This latest screen adaptation of “the Scottish Play” opens somewhat surprisingly with a scene Shakespeare forgot to write – the funeral of the Macbeths’ child. Fair enough, though. As we learn later, they did have a child who died and the absence of an heir takes on much significance for Macbeth.
Only after the funeral are we introduced briefly to the three witches before being plunged into a violent, wordless, war painted battle, vaguely reminiscent of Braveheart, as a slow, atmospheric preamble to the treachery, regicide and tragedy that are to come.
Thereafter, however, Shakespeare’s text properly kicks in to be treated with great respect, though not over-reverence, by Australian director Justin Kurzel. Yes, this is a film that takes its time (but then so did the Bard) and that’s no bad thing because we are given the opportunity to get to know the principal characters.
The witches reappear after the battle with their predictions that Macbeth will become Thane of Cawdor and king of Scotland, and that Banquo will be the father of future kings, thus foreshadowing the mayhem that will follow.
In Shakespeare’s hands and under Kurzel’s direction, Macbeth is essentially a medieval thriller, a moody, dark – in appearance as well as content – story of rough, tough men striving for dominance in a rough tough land of bleak, unwelcoming scenery. This is Scotland as a kind of wild frontier, cloaked in fog, mud and rain.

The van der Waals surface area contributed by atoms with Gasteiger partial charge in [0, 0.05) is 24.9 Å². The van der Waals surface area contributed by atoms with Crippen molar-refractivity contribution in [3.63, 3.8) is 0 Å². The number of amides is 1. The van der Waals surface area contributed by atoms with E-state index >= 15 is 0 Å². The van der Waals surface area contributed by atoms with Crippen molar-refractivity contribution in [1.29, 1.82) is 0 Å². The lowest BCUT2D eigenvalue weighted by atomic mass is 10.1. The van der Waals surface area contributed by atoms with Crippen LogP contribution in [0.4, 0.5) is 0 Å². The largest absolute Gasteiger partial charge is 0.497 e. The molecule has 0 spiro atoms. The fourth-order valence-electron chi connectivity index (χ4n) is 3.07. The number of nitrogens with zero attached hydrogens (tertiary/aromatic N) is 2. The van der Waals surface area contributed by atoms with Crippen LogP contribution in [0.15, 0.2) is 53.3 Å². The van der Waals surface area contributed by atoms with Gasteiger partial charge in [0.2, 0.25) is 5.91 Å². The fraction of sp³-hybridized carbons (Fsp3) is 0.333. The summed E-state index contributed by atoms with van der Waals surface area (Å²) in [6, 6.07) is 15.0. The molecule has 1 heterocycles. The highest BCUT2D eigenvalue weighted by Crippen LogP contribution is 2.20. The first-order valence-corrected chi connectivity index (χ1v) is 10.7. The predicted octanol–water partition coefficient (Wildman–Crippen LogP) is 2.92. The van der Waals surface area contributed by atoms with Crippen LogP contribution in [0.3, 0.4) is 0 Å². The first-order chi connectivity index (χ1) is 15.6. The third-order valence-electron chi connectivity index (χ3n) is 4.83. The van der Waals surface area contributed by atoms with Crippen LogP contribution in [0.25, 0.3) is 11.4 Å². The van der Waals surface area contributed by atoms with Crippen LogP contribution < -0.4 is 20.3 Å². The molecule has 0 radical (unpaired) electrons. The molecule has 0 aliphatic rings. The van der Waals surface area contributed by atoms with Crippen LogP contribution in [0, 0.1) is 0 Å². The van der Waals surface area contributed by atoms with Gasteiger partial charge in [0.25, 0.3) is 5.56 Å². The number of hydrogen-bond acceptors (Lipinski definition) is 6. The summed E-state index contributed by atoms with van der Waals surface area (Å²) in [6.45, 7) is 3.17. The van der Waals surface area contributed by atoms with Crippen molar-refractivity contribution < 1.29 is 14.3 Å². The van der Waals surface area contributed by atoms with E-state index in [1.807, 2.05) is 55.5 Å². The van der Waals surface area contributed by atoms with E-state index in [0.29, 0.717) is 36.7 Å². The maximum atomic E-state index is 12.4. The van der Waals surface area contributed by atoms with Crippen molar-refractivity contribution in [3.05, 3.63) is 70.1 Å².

Inevitably, the success of the film stands or falls by the performances of its protagonists, and here Kurzel is splendidly served by Michael Fassbender as Macbeth and Marion Cotillard as his wife. The emphasis throughout is on him and he responds extremely well. Cotillard, though given less to do, is equally good as a woman who is still one of the coldest, most clinical villainesses in literature. Her diction, too, is exemplary in a movie where the broad Scottish accents sometimes make the dialogue hard to grasp.
This is not perhaps a conventional interpretation of the play but it’s a powerfully convincing one. The big set pieces – the savagely brutal murder of King Duncan (David Thewlis), the appearance of Banquo’s ghost (Paddy Considine) at the banquet, the battle and hand-to-hand combat scenes – are full of tension. So, too, is Macbeth’s descent from naked ambition to remorse and something approaching madness.
The film runs for less than two hours, which means a few well-remembered scenes have been omitted but there are some intriguing innovations in their place. I promise you will never have seen the crucial moment when Birnam Wood comes to Dunsinane shown quite as it is here.
In the past Macbeth has been filmed by such directors as Kurosawa, Welles and Polanski. Kurzel’s version bears comparison with all of them.
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